Encouraging the use of temporary spaces over more permanent ones distracts from the fact that the former are only needed when the latter aren’t there.

It’s understandable that in straitened times, the cheaper pop-up space is preferred, but it’s frustrating that there’s little middle ground between the pop-up and the massive bricks-and-mortar projects. This is further complicated by arts projects usually being seen as non-essential; with all of these complications and pressures on budgets, of course the pop-up often wins.

In communities like Avondale (high on the deprivation index, albeit gentrifying), there’s already an awful lot of popping-up, although it’s not usually called that. It’s more commonly known as a business failing. Shops open and close with regularity, and not usually on purpose. One large empty shop is still littered with stock left behind from a hasty exit ten months ago, and the owners of the new “natural supplement” shop confessed they were only there until they could move to a more desirable neighbouring suburb. In places like this (and there are plenty of them in New Zealand) setting up a longer-term space becomes about more than just providing a space for longer than a week at a time; it’s also saying: we can do this. We can make a space that isn’t just waiting for the next best thing to come along, or to move up the property ladder into a “better” area.

Which is why we’ve just opened a new aspirationally-permanent space, All Goods. It’s in a former bank, right in the middle of a shopping strip. Yes, it’s got all the hallmarks of a pop-up space, but we’re taking a different approach, thinking about what we can do there next year, and the year after that. Having a more permanent home allows people to think differently about what’s possible; after only having the keys for it for a few weeks, we’ve already had more people talk about projects they’d like to do there than in the previous two years of us doing projects in in temporary spaces.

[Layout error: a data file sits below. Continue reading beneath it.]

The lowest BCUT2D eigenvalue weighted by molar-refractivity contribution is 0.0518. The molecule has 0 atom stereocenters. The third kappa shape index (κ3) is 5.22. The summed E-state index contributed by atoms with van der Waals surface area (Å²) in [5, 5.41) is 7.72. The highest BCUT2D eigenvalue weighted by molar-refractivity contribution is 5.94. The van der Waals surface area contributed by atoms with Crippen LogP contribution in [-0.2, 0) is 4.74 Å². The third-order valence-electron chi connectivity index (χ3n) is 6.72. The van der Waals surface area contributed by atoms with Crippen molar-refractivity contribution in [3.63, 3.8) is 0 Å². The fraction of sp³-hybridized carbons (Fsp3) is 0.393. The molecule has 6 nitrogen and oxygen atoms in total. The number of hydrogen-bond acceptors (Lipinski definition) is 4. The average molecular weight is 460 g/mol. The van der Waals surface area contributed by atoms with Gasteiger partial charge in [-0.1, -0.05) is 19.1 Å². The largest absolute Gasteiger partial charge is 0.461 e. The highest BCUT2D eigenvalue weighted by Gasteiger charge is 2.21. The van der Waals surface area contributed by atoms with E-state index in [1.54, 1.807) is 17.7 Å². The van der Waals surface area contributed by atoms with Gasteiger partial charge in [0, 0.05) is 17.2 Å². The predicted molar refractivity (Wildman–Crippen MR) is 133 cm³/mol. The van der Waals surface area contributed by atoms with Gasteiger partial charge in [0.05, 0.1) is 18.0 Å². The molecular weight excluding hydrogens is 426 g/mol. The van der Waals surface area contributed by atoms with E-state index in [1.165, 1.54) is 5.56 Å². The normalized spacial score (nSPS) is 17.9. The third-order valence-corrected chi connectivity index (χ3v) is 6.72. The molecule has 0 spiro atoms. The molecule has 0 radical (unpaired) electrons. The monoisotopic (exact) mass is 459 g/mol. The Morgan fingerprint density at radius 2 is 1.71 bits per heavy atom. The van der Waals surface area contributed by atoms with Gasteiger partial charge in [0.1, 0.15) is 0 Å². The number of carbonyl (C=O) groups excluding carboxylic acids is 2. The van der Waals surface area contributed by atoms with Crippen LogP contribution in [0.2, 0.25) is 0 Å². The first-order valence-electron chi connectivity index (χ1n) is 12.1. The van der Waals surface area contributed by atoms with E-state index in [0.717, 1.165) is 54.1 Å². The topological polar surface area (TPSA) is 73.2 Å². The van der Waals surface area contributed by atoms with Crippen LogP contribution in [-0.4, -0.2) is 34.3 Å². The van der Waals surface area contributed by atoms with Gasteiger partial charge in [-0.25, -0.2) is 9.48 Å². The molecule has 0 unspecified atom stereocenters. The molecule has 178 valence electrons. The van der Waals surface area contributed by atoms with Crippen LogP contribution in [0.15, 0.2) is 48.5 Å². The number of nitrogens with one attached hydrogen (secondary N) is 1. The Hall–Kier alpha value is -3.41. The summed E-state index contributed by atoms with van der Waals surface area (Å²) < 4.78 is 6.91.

Ultimately, a pop-up space is like going camping: usually good fun, a cheap way to have a new experience and to enjoy a new environment, and something we’re appreciative of. Over the two years of our existence, we’ve used pop-up spaces for our two arts festivals, which have featured everything from bonsai art through to tattooing through to pipe bands. We’ve also spent two months presenting various art projects at the Avondale Market, and run a short-lived gallery space in a shoe shop window. All of these projects have been satisfying, but because of their temporary nature, haven’t been able to build up longer term commitment, from both artists and audiences. It’s for this reason we’re moving into a more permanent space: one where we can invite people to be in, feel a part of, and have a stake in: a home, rather than a tent.

Whau the People are currently raising funds to run a neighbourhood arts space in Avondale, Auckland that will be a hub for all sorts of creative activities from bonsai through to painting through to karaoke. Support them here